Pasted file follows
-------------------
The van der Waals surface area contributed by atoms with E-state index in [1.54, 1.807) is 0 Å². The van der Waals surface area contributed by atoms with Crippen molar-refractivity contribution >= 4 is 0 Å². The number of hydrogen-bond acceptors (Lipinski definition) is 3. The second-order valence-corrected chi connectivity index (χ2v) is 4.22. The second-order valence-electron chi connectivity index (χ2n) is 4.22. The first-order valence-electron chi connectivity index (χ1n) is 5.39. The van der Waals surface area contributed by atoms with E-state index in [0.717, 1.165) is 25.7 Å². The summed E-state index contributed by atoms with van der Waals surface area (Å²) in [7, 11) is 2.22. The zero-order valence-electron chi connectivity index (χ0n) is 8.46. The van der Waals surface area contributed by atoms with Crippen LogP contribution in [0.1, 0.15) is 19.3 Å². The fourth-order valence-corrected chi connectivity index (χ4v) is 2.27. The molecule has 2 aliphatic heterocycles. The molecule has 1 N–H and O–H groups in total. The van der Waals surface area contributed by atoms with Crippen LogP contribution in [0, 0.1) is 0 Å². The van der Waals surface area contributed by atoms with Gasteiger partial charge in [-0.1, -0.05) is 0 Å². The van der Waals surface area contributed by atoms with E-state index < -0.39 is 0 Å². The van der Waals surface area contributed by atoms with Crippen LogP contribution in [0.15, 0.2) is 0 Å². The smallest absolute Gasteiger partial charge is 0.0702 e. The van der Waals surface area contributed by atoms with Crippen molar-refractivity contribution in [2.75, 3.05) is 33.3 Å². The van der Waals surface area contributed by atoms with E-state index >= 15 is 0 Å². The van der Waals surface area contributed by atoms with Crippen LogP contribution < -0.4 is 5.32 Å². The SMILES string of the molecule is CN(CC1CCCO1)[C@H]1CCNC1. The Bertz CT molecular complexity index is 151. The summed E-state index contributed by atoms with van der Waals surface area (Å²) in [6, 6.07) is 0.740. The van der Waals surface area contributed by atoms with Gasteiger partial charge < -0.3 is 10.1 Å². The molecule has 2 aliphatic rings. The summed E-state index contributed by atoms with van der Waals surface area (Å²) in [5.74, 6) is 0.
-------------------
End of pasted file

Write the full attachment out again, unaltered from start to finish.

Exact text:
The van der Waals surface area contributed by atoms with E-state index in [1.54, 1.807) is 0 Å². The van der Waals surface area contributed by atoms with Crippen molar-refractivity contribution >= 4 is 0 Å². The number of hydrogen-bond acceptors (Lipinski definition) is 3. The second-order valence-corrected chi connectivity index (χ2v) is 4.22. The second-order valence-electron chi connectivity index (χ2n) is 4.22. The first-order valence-electron chi connectivity index (χ1n) is 5.39. The van der Waals surface area contributed by atoms with E-state index in [0.717, 1.165) is 25.7 Å². The summed E-state index contributed by atoms with van der Waals surface area (Å²) in [7, 11) is 2.22. The zero-order valence-electron chi connectivity index (χ0n) is 8.46. The van der Waals surface area contributed by atoms with Crippen LogP contribution in [0.1, 0.15) is 19.3 Å². The fourth-order valence-corrected chi connectivity index (χ4v) is 2.27. The molecule has 2 aliphatic heterocycles. The molecule has 1 N–H and O–H groups in total. The van der Waals surface area contributed by atoms with Crippen LogP contribution in [0, 0.1) is 0 Å². The van der Waals surface area contributed by atoms with Gasteiger partial charge in [-0.1, -0.05) is 0 Å². The van der Waals surface area contributed by atoms with E-state index < -0.39 is 0 Å². The van der Waals surface area contributed by atoms with Crippen LogP contribution in [0.15, 0.2) is 0 Å². The smallest absolute Gasteiger partial charge is 0.0702 e. The van der Waals surface area contributed by atoms with Crippen molar-refractivity contribution in [2.75, 3.05) is 33.3 Å². The van der Waals surface area contributed by atoms with E-state index >= 15 is 0 Å². The van der Waals surface area contributed by atoms with Crippen LogP contribution < -0.4 is 5.32 Å². The SMILES string of the molecule is CN(CC1CCCO1)[C@H]1CCNC1. The Bertz CT molecular complexity index is 151. The summed E-state index contributed by atoms with van der Waals surface area (Å²) in [6, 6.07) is 0.740. The van der Waals surface area contributed by atoms with Gasteiger partial charge < -0.3 is 10.1 Å². The molecule has 2 aliphatic rings. The summed E-state index contributed by atoms with van der Waals surface area (Å²) in [5.74, 6) is 0.